Cancer-Derived Transforming Growth Factor-β Modulates Tumor-Associated Macrophages in Ampullary Cancer
Received 11 February 2020
Accepted for publication 14 July 2020
Published 3 August 2020 Volume 2020:13 Pages 7503—7516
Checked for plagiarism Yes
Review by Single-blind
Peer reviewer comments 2
Editor who approved publication: Prof. Dr. Nicola Silvestris
Li-Chin Cheng,1 Ying-Jui Chao,2,3 Chih-Yang Wang,4– 7 Nam Nhut Phan,8 Yi-Ling Chen,9 Tzu-Wen Wang,2 Hui-Ping Hsu,2,10 Yih-Jyh Lin,2 Yan-Shen Shan,2,3 Ming-Derg Lai4,5
1Division of Colorectal Surgery, Department of Surgery, Chi-Mei Medical Center, Tainan 71004, Taiwan; 2Department of Surgery, National Cheng Kung University Hospital, College of Medicine, National Cheng Kung University, Tainan 70403, Taiwan; 3Institute of Clinical Medicine, College of Medicine, National Cheng Kung University, Tainan 70101, Taiwan; 4Department of Biochemistry and Molecular Biology, College of Medicine, National Cheng Kung University, Tainan 70101, Taiwan; 5Institute of Basic Medical Sciences, College of Medicine, National Cheng Kung University, Tainan 70101, Taiwan; 6Program for Cancer Molecular Biology and Drug Discovery, College of Medical Science and Technology, Taipei Medical University, Taipei 11031, Taiwan; 7Graduate Institute of Cancer Biology and Drug Discovery, College of Medical Science and Technology, Taipei Medical University, Taipei 11031, Taiwan; 8NTT Institute of Hi-Technology, Nguyen Tat Thanh University, Ho Chi Minh City, Vietnam; 9Senior Citizen Service Management, Chia-Nan University of Pharmacy and Science, Tainan 71710, Taiwan; 10Department of Biostatistics, Vanderbilt University Medical Center, Nashville, TN 37232, USA
Correspondence: Hui-Ping Hsu; Yan-Shen Shan Tel +886-6-2353535 Ext #5272
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Purpose: Tumor-associated macrophages (TAMs) originate from monocytes and differentiate into mature macrophages. The interaction between cancer cells and TAMs promotes tumor growth and suppresses immunosurveillance. However, this phenomenon has seldom been observed in ampullary cancer.
Patients and Methods: TAMs in ampullary cancer were investigated using immunohistochemical (IHC) staining of cancer tissues. Bioinformatic analysis of data from the Gene Expression Omnibus (GEO) database revealed transforming growth factor-beta (TGF-β) signaling in ampullary cancer. The complementary DNA microarray of cancer was compared with adjacent normal duodenum and enzyme-linked immunosorbent assay of serum was used to verify TGF-β signaling in patients. The THP-1 cell line was activated in vitro to imitate M2 TAMs. ClueGo and CluePedia software were operated to simulate TGF-β-related networks in ampullary cancer.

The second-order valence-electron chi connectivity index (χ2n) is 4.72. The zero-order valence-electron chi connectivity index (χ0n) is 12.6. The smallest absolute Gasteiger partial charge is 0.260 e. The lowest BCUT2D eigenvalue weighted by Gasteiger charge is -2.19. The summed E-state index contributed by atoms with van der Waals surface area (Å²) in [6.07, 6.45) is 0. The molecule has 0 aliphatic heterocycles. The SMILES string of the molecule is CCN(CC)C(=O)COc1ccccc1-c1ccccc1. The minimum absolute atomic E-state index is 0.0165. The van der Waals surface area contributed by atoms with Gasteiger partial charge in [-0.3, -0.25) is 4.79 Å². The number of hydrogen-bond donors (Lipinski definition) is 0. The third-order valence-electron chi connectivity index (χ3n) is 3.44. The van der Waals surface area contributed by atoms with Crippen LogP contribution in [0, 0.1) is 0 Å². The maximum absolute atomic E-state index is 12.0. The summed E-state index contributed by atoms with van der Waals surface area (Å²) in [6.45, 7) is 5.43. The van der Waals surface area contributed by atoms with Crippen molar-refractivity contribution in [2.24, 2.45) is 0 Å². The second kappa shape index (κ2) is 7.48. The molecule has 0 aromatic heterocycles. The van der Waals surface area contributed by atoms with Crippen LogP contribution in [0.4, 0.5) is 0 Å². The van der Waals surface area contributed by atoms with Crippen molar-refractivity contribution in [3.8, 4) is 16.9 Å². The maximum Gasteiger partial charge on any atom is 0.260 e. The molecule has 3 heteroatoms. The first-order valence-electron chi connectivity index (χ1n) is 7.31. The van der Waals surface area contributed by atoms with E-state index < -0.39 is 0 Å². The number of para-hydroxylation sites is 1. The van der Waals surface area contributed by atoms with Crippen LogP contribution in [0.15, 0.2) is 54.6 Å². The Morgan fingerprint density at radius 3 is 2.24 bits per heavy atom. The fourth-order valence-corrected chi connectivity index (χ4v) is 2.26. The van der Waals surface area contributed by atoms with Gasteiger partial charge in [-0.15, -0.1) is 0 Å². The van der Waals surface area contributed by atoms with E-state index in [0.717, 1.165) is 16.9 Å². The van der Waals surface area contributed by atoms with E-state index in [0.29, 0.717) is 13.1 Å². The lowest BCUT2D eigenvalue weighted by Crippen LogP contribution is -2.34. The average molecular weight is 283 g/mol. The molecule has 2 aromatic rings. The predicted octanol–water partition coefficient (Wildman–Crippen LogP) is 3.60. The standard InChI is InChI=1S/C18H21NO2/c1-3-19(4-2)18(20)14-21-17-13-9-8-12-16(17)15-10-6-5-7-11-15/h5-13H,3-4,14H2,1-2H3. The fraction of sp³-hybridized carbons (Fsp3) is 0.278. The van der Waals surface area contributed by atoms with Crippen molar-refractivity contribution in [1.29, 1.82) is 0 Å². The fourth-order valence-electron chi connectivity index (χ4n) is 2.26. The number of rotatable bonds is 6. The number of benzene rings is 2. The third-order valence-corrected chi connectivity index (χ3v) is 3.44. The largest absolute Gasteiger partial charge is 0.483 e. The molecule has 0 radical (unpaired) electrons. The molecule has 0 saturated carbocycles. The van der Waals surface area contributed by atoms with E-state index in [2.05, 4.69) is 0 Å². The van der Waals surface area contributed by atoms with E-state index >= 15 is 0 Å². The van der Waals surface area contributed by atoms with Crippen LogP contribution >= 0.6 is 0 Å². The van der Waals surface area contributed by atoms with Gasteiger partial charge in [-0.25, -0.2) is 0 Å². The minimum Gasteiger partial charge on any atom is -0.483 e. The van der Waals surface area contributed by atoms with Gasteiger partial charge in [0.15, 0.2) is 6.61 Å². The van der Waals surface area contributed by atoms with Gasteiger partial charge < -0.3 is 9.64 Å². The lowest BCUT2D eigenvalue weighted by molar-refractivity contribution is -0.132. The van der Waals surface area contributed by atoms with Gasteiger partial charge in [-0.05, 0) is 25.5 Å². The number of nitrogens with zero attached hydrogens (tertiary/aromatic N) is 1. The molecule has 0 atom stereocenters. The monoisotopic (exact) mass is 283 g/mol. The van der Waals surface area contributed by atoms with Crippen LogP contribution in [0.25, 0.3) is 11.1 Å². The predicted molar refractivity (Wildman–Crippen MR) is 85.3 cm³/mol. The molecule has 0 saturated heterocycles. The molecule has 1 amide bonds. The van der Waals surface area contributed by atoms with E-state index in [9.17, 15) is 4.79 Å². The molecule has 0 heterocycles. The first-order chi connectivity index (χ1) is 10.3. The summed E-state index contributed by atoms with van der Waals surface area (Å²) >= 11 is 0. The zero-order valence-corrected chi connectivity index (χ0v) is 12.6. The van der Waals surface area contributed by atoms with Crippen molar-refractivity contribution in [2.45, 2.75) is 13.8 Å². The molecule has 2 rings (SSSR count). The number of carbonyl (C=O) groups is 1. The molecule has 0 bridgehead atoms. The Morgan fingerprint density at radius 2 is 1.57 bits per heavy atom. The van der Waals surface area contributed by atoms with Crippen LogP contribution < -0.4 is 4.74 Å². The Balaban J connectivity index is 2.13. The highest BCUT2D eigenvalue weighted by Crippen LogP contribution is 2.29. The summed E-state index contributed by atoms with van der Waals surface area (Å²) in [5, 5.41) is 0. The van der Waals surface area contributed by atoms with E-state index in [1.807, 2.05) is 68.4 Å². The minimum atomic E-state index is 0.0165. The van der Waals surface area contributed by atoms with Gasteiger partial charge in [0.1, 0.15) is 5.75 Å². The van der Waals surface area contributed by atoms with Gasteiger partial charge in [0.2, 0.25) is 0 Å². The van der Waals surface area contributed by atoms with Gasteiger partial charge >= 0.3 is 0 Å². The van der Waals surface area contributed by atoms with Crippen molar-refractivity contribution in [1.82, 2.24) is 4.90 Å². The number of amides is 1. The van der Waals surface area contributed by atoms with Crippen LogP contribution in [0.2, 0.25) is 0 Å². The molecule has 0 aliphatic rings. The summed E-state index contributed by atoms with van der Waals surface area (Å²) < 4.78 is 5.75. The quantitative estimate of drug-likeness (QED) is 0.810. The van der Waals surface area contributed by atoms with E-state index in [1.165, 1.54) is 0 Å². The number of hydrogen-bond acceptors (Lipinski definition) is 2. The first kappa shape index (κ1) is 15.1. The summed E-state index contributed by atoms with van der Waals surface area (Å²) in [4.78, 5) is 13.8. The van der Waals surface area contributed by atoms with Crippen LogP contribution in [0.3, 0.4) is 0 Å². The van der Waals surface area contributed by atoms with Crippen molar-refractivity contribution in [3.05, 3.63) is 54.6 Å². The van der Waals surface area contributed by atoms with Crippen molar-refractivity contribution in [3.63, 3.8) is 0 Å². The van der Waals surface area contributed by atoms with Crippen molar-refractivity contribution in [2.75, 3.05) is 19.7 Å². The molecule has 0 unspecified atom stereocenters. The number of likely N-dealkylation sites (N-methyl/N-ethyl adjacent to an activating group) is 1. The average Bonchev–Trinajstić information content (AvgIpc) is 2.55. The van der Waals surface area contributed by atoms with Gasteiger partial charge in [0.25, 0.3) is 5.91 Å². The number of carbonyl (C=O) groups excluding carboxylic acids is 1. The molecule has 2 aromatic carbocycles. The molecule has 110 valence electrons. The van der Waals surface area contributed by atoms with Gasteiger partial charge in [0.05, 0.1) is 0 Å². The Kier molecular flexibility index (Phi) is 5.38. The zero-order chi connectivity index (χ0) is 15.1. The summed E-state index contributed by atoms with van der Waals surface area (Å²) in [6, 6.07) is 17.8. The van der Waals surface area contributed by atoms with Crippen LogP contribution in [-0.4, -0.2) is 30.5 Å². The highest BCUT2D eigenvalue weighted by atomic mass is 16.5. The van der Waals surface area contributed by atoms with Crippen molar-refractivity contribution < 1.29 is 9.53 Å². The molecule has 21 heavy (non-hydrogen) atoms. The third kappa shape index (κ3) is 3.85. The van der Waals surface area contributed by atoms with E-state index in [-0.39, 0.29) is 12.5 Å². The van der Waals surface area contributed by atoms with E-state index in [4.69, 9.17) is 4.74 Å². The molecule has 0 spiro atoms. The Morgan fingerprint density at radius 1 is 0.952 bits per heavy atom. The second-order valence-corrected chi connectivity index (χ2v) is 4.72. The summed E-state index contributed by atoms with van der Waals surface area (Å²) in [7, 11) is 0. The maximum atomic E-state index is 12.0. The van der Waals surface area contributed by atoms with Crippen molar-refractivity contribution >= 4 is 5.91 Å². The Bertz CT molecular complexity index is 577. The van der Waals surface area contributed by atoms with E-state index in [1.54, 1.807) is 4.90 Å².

Results: The IHC study revealed that the majority of TAMs inside ampullary cancer were cluster of differentiation (CD)163+ cells and that the expression of mature CD68+ macrophages was correlated with advanced cancer stage. Bioinformatics analysis revealed that TGF-β and its downstream signaling were significantly upregulated. To verify our bioinformatics-derived predictions, we performed several experiments and demonstrated that increased TGF-β expression was detected in the cDNA microarray. Higher serum levels of TGF-β were correlated with fewer CD68+ and more inducible nitric oxide synthase macrophages in ampullary cancer. Treatment with TGF-β induced modulation of THP-1-derived macrophages.
Conclusion: The present study demonstrates that TGF-β modulates macrophage activity in ampullary cancer. Targeting TGF-β could be an approach to activating immunosurveillance.
Keywords: ampullary cancer, tumor-associated macrophages, transforming growth factor-beta, bioinformatics
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